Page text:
Rotary International provides clean water to help end polio

In Karachi, Pakistan, Rotary PolioPlus activities are building community trust.

The Rotary National Chair gives a child oral polio vaccine, protecting her against the virus for life. © WHO Pakistan
The Rotary National Chair gives a child oral polio vaccine, protecting her against the virus for life. © WHO Pakistan

Karachi, the capital of Sindh province, is Pakistan’s largest city, with an estimated population of more than 16 million people. It is also by far the most challenging place in Pakistan to eradicate polio. Difficulties include the large and frequent movement of people, poor water and sanitation conditions, and pockets of community resistance to vaccination.

In 2017, two of Pakistan’s eight total cases of polio were located in Karachi, and multiple environmental samples continue to test positive for the virus.

In the northwestern part of the city lies Orangi Town. The fifth largest slum in the world today, it is a tough place to live for the children who run around and play games in the streets outside their homes.

One of their most pressing needs is a supply of clean, drinkable water. In Orangi Town, the sewage system is basic, and poorly maintained. At many points, human waste mixes with drinking water lines. The quality of potable water is low and filled with pathogens including bacteria and viruses, and it is the main cause of many water-borne illnesses in adults and children, including hepatitis A, acute watery diarrhea and typhoid. Polio can also be spread through drinking water contaminated with the stools of an infected person.

Health workers for the polio eradication programme work tirelessly to immunize every child. But there are other ways to reduce the spread of the virus – and provision of uncontaminated drinking water is one of them.

The new water filtration plant will provide 55 000 people with clean water. © WHO Pakistan
The new water filtration plant will provide 55 000 people with clean water. © WHO Pakistan

Thanks to the efforts of Rotarians, who raised 50% of funds, 55 000 residents of Orangi now have access to a new water filtration plant. By ensuing that there are no viruses or bacteria present in the water, the plant will protect children from water-borne illness. As the plant runs using solar energy, it will work consistently through the regular power outages that affect the city, and won’t require expensive oil or electricity to run, placing fresh water within the reach of all.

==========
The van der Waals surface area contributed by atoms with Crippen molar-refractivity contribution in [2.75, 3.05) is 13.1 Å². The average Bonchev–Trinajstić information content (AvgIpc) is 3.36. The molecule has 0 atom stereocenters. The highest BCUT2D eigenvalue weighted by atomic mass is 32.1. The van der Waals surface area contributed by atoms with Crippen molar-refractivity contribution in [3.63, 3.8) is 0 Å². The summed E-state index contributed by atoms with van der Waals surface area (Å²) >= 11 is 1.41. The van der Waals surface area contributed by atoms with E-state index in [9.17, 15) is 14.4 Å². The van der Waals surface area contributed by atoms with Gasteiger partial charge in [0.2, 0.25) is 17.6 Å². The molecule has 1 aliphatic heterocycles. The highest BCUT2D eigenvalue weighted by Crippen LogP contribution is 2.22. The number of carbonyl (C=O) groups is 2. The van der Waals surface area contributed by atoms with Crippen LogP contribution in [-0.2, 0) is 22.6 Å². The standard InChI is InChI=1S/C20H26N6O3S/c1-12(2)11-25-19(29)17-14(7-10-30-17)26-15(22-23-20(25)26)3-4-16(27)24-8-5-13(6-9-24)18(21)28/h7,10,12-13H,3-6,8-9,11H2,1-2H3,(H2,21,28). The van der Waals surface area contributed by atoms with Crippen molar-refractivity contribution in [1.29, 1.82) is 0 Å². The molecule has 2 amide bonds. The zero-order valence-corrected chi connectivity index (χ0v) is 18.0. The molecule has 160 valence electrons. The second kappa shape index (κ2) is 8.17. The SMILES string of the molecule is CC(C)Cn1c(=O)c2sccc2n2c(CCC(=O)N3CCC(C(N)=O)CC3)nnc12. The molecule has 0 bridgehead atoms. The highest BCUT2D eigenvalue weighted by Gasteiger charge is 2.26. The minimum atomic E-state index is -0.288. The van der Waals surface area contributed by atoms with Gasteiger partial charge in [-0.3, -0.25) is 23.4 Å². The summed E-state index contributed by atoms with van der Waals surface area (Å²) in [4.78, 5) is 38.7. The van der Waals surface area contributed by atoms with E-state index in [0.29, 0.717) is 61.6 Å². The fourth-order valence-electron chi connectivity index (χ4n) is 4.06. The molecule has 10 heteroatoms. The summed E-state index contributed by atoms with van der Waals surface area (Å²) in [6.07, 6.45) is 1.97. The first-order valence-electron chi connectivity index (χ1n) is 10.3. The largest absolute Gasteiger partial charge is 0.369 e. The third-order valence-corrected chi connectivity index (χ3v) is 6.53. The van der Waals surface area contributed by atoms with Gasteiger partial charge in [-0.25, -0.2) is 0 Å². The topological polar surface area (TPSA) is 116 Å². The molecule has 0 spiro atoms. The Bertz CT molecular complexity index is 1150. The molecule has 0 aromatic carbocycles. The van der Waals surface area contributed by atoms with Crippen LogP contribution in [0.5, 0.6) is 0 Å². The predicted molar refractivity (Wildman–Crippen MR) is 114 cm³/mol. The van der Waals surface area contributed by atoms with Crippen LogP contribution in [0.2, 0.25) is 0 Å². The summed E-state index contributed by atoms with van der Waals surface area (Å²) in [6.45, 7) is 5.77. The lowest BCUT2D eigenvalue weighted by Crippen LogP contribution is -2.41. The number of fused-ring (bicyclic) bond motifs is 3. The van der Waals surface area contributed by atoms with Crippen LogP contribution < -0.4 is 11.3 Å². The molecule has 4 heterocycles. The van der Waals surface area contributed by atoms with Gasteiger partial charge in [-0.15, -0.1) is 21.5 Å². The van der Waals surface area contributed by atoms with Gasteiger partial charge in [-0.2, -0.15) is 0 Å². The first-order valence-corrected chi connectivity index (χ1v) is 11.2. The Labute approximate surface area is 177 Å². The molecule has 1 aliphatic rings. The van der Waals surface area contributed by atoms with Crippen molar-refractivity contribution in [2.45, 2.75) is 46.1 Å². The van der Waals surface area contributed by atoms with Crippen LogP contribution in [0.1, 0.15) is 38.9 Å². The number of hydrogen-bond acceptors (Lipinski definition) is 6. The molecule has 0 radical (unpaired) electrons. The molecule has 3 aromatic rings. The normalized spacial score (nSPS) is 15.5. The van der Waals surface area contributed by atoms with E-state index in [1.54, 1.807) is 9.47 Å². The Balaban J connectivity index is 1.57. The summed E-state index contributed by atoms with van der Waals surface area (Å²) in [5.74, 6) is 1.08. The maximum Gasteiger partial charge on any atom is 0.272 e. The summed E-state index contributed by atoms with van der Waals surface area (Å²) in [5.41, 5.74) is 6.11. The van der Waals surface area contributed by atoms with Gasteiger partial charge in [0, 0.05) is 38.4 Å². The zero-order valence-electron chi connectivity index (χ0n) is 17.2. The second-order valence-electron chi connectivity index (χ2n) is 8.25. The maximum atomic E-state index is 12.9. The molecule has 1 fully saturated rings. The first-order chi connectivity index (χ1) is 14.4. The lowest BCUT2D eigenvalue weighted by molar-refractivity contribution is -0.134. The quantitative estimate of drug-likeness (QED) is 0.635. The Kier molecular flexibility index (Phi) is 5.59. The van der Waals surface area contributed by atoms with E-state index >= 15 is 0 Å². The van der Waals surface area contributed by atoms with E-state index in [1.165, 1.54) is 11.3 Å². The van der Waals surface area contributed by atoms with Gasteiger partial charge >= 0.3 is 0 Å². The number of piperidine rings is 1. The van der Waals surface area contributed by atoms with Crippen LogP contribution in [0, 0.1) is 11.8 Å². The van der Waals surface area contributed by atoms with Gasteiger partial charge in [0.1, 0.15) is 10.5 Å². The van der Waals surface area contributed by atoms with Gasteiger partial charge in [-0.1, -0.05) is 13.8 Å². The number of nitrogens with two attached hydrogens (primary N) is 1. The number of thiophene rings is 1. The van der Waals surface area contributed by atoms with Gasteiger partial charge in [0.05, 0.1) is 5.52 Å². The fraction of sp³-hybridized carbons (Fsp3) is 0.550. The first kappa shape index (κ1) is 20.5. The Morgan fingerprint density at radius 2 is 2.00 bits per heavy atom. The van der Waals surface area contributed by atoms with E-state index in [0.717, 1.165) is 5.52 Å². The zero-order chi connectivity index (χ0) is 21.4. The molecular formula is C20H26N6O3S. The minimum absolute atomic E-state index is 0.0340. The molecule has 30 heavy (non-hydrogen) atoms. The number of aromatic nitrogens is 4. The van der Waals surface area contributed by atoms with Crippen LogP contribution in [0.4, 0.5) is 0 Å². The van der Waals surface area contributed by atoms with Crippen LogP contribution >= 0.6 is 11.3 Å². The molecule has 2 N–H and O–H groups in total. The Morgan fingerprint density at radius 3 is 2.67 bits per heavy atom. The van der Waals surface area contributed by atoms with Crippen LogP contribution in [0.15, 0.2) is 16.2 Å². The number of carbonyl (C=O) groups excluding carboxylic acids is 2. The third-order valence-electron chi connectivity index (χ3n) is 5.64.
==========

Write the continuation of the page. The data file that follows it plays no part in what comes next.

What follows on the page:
Speaking on 8 May at the opening of the plant, Mr Aziz Memon, Chairman of Pakistan’s National Rotary PolioPlus Committee said: “This is the 15th water filtration plant installed in Pakistan, and the sixth in Karachi, and we will do all that we can with our partners to help raise the community’s standard of living including health.”

Dr Shafiq, a representative of Orangi Town, thanked Rotary International for its continuous support of polio eradication in the area. Combined with vaccination activities, children drinking the clean water provided by the new plant will now have an improved chance to grow up polio-free.

National Chair Aziz Memon said: “Orangi Town is one of the most underprivileged urban slums in Karachi and the supply of safe drinking water will improve health issues of the community and save children from water borne diseases.”

He added that “Rotary is making intensified efforts in this impoverished area and has established a Resource Center in Bijli Nagar Orangi Town.”

These extra steps towards ensuring that children are safe from disease also help to gain community trust, and form part of Rotary’s work to raise awareness of polio, and overcome vaccine hesitancy. In 2016, Rotary International contributed over US$ 106 million to polio eradication worldwide, and in Pakistan, Rotarians are at the forefront of the fight against the virus.

By chance, the opening ceremony of the plant coincided with the second day of this month’s subnational immunization days, when over 20 million children across different parts of the country were targeted with oral polio drops. Emphasizing the link between safer water, and polio eradication, children were given polio vaccine by high profile individuals attending the event.

Kicking off a safer future for some of Orangi’s children, Mr Memon and Rotary District Governor Ovais Kohari pushed a button at the plant to allow clear, safe water to flow from the taps. They then had a drink of water to test the quality and taste.

Simultaneously, polio vaccinators were going from house to house all over the city. For some families, Rotary was providing two life changing interventions in just one day – an effective vaccine, and water that they could finally trust.

By providing communities with clean water, Rotary International is helping to improve child health and reduce poliovirus spread. Those attending the opening of the sixth water filtration plant in Karachi included representatives from the World Health Organization, UNICEF, the Bill & Melinda Gates Foundation, Rotary International, Qatar Hospital, and community stakeholders. © WHO Pakistan
By providing communities with clean water, Rotary International is helping to improve child health and reduce poliovirus spread. Those attending the opening of the sixth water filtration plant in Karachi included representatives from the World Health Organization, UNICEF, the Bill & Melinda Gates Foundation, Rotary International, Qatar Hospital, and community stakeholders. © WHO Pakistan

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